My Father's Dragon is OSR
I’ve recently been reading “My Father’s Dragon” by Ruth Stiles Gannett (with illustrations by her mother-in-law, Ruth Chrisman Gannett).
The books are totally aligned with OSR Principles as according to the Principia Apocrypha. First let’s start with the map (made into a sweet woodcut by a friend):
The book is about a boy who travels to an island to free an enslaved baby dragon. The dragon is being used to ferry animals across a river (see map), being held captive by cruel and intelligent animals. The protagonist (Elmer Elevator) is quite savvy, though! He came to the island prepared, his knapsack stuffed with items. The book explicitly list what he has in his inventory multiple times during the story, each of which are used in some clever way.
Here’s the cool thing about the island: Every creature living there can speak. Also, they seem to really want to kill Elmer.
The boy lands on the West side, getting to the island by climbing across rocks (and a sleeping whale). He doesn’t have a map of the island, nor does he know exactly where the dragon is, but he knows it’s near the river and that the river meets the sea.
So what does he do? He travels Southeast along the beach, looking for the river mouth. Along the way he encounters a bunch of animals, most of whom want to kill him. He’s stealthy, but he makes one serious mistake: he leaves behind food scraps (tangerine peels), which the animals understand to mean that there is an “invader” on the island. They then begin hunting him.
As he encounters each creature, he tries to avoid direct engagement each time. Instead he hides, deceives, or distracts them. When he is finally forced to directly engage, he uses intelligence and cunning, and all of his inventory items to find clever solutions.
A Few Examples:
At one point, Elmer is surrounded by seven tigers, who immediately explain that they are going to eat him. He offers them all gum, but they argue that they can just kill him and take his gum. But then he tells them that this gum is special, if you eat it for a long time it turns green, at which point it can be planted into a gum tree. This is all lies. He gets the tigers to stare into each other’s mouths, trying to see if their gum has turned green yet. While they are distracted, he escapes.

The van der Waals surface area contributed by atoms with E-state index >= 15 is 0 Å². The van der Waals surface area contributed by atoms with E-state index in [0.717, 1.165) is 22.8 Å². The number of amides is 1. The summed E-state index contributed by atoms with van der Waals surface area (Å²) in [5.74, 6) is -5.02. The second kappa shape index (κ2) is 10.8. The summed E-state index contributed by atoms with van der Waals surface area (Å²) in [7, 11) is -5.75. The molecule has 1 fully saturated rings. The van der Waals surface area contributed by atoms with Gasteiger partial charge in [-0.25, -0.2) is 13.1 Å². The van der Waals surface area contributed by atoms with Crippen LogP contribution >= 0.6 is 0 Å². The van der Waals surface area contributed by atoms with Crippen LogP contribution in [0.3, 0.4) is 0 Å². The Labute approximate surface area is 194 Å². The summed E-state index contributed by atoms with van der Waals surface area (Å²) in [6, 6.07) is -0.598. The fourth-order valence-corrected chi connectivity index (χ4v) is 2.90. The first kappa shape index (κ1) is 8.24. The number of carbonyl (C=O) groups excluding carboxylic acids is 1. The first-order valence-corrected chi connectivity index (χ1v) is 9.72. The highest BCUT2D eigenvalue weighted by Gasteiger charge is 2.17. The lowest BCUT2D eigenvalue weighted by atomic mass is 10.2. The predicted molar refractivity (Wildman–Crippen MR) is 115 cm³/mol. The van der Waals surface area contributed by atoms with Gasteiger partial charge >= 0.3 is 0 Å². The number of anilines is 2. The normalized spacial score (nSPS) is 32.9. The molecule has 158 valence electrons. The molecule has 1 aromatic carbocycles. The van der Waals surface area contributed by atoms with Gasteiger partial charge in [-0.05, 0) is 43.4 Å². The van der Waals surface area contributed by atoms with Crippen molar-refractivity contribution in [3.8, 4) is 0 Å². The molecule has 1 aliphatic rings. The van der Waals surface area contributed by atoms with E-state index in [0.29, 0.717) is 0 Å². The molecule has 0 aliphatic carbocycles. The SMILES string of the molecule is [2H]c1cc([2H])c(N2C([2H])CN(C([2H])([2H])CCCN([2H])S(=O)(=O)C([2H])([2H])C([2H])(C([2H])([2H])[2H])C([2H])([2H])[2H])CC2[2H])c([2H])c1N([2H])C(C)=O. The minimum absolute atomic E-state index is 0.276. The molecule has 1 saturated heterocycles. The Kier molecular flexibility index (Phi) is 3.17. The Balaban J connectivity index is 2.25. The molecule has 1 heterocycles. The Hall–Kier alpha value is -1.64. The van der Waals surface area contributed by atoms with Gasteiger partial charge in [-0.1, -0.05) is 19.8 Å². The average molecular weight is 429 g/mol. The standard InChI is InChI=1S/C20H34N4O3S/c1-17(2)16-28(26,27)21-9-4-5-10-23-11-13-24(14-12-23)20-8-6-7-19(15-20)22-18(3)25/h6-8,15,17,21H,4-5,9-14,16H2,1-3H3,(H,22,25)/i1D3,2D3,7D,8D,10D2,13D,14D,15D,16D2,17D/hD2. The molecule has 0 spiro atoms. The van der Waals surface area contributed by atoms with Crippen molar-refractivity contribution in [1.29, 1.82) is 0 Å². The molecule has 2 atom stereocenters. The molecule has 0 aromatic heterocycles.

After that, he drinks water from a special pool controlled by a rhino, who then informs Elmer that he will die for drinking from its pool. But the boy talks to the rhino, who opens up about how sad he is on account of his horn being super dirty and old. The boy shows him how to use toothpaste and a toothbrush to clean it up and make it white. He then escapes.
The best part is when he finally finds the river but the dragon is on the other side. He tricks 17 alligator to create a bridge for him by giving each a lollipop (tied to their tails via a rubber band) and having them bite the tail of the alligator in front of them.
When Elmer gets to the other side, the animals try to follow him across the “bridge”. He realizes that he might not be able to cut through the dragon’s rope quickly enough, so he tells the dragon, “Don’t worry, if they come over here we’ll fly across, leaving them on this side. Then, I’ll finish cutting the rope!” That doesn’t end up happening but I love that he considered all his options.
In the second book, he digs up a treasure chest (after learning of its location from King Can, king of the canaries) and uses the dragon’s tail to hoist it out. Here is the page describing its contents:
He keeps some of the gold, the silver harmonica and the gold watch (obviously).
Elmer & Boris (yes, that’s his name) go on to have many adventures throughout all three books. Quite a few of them are great at teaching four important lessons of the OSR:
- Exploration is exciting
- Problem solving is more important than direct engagement
- Critical thinking is key to overcoming obstacles
- You are your items. Find ways to use them and you may yet survive
If you know of other children’s books that help illustrate this sort of playstyle, let me know!